Parents in a hurry to drop off kids at school and make it to work on time, coupled with poorly marked traffic and safety signs, may be contributors to dangerous traffic conditions around Cupertino’s schools.
At Tuesday's board meeting, residents brought the matter to the attention of the board.
Jerry Sheahan, 50, a neighbor of Dilworth Elementary School, said he does not have children in the district but attended Dilworth Elementary, Miller Middle School and Lynbrook High School. He recently moved back to the area, living on a street stuck in the school “mess of traffic.”
“My No. 1 issue is the safety regarding the traffic on Tompkins Drive,” Sheahan said. “It’s a really dangerous situation. Even I was almost hit before.”
On Thursday he added that he has seen empty alcohol bottles surrounding trash bins at schools and suggested that the Dumpsters be moved behind a fence so to avoid this.
Another neighbor of the school said that the speed at which the parents drive around the school is too fast, in addition to the double parking and other traffic concerns.
“All the schools have had problems with this,” Mary Engstrom said Thursday morning during the school rush. She is a retired teacher from Landels Elementary School in Mountain View. “The neighborhood associations have tried very hard to change this.”
Engstrom suggested solutions that included more students walking to school, additional crossing guards and education for parents who “may not know the traffic laws or understand the flow of traffic.”
Joanne Matala, Dilworth School principal, added that traffic can be challenging, but safety measures are consistently looked at.
“We are forming a traffic study committee in the next month and will look at it if anything needs to be updated,” she said, adding that she will ask Sheahan to be part of the group. The committee will consist of a parent, staff member, neighbor, herself, and a parent from the traffic committee five years ago.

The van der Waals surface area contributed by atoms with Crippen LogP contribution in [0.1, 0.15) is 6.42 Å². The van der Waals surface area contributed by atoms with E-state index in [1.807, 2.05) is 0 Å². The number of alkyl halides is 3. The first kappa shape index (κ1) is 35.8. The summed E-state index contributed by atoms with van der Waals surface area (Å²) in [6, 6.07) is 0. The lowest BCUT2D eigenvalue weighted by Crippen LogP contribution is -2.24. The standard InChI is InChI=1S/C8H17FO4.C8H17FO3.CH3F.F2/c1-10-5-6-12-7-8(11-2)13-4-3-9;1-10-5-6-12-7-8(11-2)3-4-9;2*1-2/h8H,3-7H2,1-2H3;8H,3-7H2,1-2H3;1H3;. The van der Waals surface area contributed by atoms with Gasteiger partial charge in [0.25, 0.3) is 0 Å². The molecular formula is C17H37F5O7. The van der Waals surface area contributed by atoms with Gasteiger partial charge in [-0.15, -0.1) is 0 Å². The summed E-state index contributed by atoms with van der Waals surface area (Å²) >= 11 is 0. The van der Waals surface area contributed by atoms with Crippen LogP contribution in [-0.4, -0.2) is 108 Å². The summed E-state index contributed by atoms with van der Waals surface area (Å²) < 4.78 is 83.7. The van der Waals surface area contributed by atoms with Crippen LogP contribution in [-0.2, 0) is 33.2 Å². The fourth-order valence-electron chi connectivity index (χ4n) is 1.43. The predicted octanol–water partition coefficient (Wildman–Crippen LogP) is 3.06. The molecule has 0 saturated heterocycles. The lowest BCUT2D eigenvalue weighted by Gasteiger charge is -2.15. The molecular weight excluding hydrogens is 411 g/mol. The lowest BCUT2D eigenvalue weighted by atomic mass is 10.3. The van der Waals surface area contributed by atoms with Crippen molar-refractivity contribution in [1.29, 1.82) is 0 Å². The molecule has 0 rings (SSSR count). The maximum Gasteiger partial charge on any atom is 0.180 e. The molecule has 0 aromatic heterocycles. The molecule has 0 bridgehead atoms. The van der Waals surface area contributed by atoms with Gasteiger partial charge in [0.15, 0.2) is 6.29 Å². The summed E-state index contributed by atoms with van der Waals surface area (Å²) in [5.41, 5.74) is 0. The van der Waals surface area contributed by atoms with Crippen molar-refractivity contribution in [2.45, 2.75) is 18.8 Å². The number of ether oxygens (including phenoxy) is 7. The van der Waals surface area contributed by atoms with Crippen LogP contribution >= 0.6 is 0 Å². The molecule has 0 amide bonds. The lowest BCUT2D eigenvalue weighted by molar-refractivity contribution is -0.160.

Matala said she asked the city of San Jose—where the school is located—to do traffic control and a traffic survey in a few weeks. Sheahan added in a different conversation that he called the city to look at the markings on the roads as well, because they are not very clear.
One example he mentioned was the arrow in the parking lot pointing one way, a “slow” cone on top of it, then yellow lines on top, making things unclear to drivers.
“It’s a continual thing that we’re letting parents know to be cautious,” Matala said. “It takes a little bit of parent education, but it seems to be going smoothly.”
“For whatever reason, more people are taking their cars these days, so they just need to be careful.”
Matala shared these tips for pedestrians and motorists:
Walking to School
- Set a good example by always following the traffic safety rules yourself. Children learn by example.
- Always look both ways before crossing the street.
- Cross in the crosswalks at the corner, not in the middle of the block. Never cross from between parked cars.
- Always wear a helmet when riding a bicycle, skateboard or scooter.
- Children should look to see that drivers are aware of them. Making eye contact with the driver is a good way to know whether a driver has seen you.
- Walk bicycles, skateboards, and scooters across the crosswalk.
- Bright-colored clothing will make your child more visible to drivers.
Tips for Motorists
- All passengers should wear a seat belt and/or an age-and size-appropriate car safety seat or booster seat.
- Do not text or talk on your cellphone while driving.
- Slow down and obey all traffic laws and speed limits.
- Be alert in school zones that have a reduced speed limit at designated times of the day.
- Watch for school buses. Red flashing lights indicate the school bus is stopping to load or unload students. State law requires you to stop.
- Be alert for children playing or gathering near bus stops and those who may dart into the street without looking for traffic.
Read more about what was discussed at CUSD's Aug. 23 board meeting here: November or June Bond Measure for CUSD in Discussion.